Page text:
Written by Kevinito
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Topics: Sushi

Wednesday, 29 November 2006

image for Russian spy is victim of bad sushi, not polonium 210
Can you tell which piece is the poisioned one?

After days of radioactive scares in London, an embarrassed John Reid, the home secretary, admitted today, "Bad sushi killed Mr. Litvinenko. We should have seen the obvious. Man eats sushi...man dies. But he was a former KGB agent, so investigators concocted bizarre assassination plots."

Red-faced officials from Scotland Yard, MI5, and MI6 squirmed behind John Reid as he praised the restaurant inspectors from the London Board of Health for solving the mysterious death of Alexander Litvinenko, a famous Russian spy.

For days the James Bond-types scrambled abroad to Moscow, Rome, Vienna, Vladivostok, and Magnitogorsk on the theory that an assassin used radioactive polonium 210 to poison Mr. Litvinenko as he ate at a sushi bar in London.

In contrast, Reggie Cornwall, Piccadilly restaurant inspector, revealed, "Them top-secret blokes kept me and me bosses from inspecting the raw fish what he ate. Wouldn't even let us step in the sushi bar. The men-in-moonsuits scraped and vacuumed up every bit of raw fish, every morsel of sashimi. Flying Squad motorcycles raced off every 10 minutes taking fishy evidence to every toxicological, pharmacological, microbiological, bacteriological, and radiological lab in her Majesty's kingdom. But not a piece of spit for yours truly...the restaurant inspector from the London Board of Health."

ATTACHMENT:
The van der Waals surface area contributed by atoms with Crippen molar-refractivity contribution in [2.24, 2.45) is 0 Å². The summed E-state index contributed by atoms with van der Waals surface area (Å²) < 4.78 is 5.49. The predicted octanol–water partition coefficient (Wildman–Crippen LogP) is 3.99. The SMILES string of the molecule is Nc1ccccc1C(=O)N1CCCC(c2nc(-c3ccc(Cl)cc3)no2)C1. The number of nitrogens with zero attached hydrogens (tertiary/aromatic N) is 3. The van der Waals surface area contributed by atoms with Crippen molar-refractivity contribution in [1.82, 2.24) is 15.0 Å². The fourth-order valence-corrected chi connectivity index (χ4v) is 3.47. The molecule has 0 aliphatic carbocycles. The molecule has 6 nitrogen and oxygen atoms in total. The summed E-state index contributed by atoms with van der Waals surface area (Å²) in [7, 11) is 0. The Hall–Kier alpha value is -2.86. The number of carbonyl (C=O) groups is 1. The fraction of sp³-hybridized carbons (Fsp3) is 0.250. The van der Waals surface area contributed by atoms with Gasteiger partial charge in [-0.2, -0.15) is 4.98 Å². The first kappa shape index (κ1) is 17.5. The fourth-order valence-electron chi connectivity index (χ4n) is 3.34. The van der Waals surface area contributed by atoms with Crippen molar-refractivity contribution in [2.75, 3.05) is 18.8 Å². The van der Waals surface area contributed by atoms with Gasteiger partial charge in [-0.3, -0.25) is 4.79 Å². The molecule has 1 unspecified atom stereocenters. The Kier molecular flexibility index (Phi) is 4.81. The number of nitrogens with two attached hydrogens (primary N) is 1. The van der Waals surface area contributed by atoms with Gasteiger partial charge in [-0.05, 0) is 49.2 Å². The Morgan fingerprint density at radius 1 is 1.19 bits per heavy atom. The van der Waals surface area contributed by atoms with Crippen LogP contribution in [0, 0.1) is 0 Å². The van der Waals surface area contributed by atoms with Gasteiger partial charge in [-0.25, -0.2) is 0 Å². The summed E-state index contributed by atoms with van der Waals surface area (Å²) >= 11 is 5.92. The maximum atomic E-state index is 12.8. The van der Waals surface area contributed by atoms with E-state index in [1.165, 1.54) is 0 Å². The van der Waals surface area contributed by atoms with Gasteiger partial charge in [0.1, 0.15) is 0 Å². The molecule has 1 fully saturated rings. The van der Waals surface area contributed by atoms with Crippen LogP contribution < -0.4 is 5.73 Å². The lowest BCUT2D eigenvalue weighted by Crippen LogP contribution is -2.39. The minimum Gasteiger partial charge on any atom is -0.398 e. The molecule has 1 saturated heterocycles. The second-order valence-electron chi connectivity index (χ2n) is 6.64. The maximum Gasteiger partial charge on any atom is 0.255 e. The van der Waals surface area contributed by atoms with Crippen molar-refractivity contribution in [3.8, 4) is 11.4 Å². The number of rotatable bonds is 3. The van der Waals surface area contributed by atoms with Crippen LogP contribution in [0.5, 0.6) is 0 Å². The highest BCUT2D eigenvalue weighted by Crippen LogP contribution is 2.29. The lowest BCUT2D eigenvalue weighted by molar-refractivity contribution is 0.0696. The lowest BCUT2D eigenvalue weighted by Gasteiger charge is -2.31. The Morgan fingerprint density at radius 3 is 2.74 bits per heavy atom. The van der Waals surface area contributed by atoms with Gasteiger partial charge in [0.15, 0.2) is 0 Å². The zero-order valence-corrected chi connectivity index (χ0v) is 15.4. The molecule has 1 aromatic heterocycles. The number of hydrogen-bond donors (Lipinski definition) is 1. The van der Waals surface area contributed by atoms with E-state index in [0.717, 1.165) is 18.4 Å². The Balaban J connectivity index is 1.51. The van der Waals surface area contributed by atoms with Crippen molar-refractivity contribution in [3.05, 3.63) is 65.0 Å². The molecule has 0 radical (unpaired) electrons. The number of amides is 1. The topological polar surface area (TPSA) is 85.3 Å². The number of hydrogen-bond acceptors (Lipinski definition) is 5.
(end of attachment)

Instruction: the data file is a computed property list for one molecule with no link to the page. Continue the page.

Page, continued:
After several days of hearing one cockamamie spy-vs-spy theory after another, the London Board of Health got fed up and launched its own James Bond operation. While inspecting the cafeteria at the government's vast Toxicological and Radiological Laboratory in Piccadilly, Reggie Cornwall declared a food health emergency. He ordered everyone to leave the building immediately and run to the emergency room at Central London hospital. Reggie then found the lab with the Litvinenko evidence and took a bit of sushi back to the Reginald Farquahr at the food-testing lab of London Board of Health.

Reginald Farquahr, chief cook and bottle washer and toxicologist, analyzed the sushi and determined it was from a blowfish, the source of the world's most deadly neurotoxin. The blowfish (a.k.a. puffer fish) produces a toxin 10,000 more deadly than polonium 210. Reginald also solved the mystery of the radioactivity in various London locations. The blowfish as well as less lethal fish served at London sushi bars were harvested from Pacific Ocean areas where British, American, and French had conducted nuclear tests over 50 years ago. Radioactive contamination in the seawater led to radioactive contamination of the fish.

Solving the culinary mystery, unfortunately, has led to more pain. Mario Scaramella, the Italian professor who ate with Litvinenko at the sushi bar, now blames himself for the tragic event. Mario sobs, "What were we thinking...a Russian and an Italian...we know good food...mange, mange...we would not eat in a sushi bar. We went in for a drink...let's see what sake tastes like...nice...another sake...another sake, please...then...sayonara. I am a professor. I should have known better."

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The story above is a satire or parody. It is entirely fictitious.

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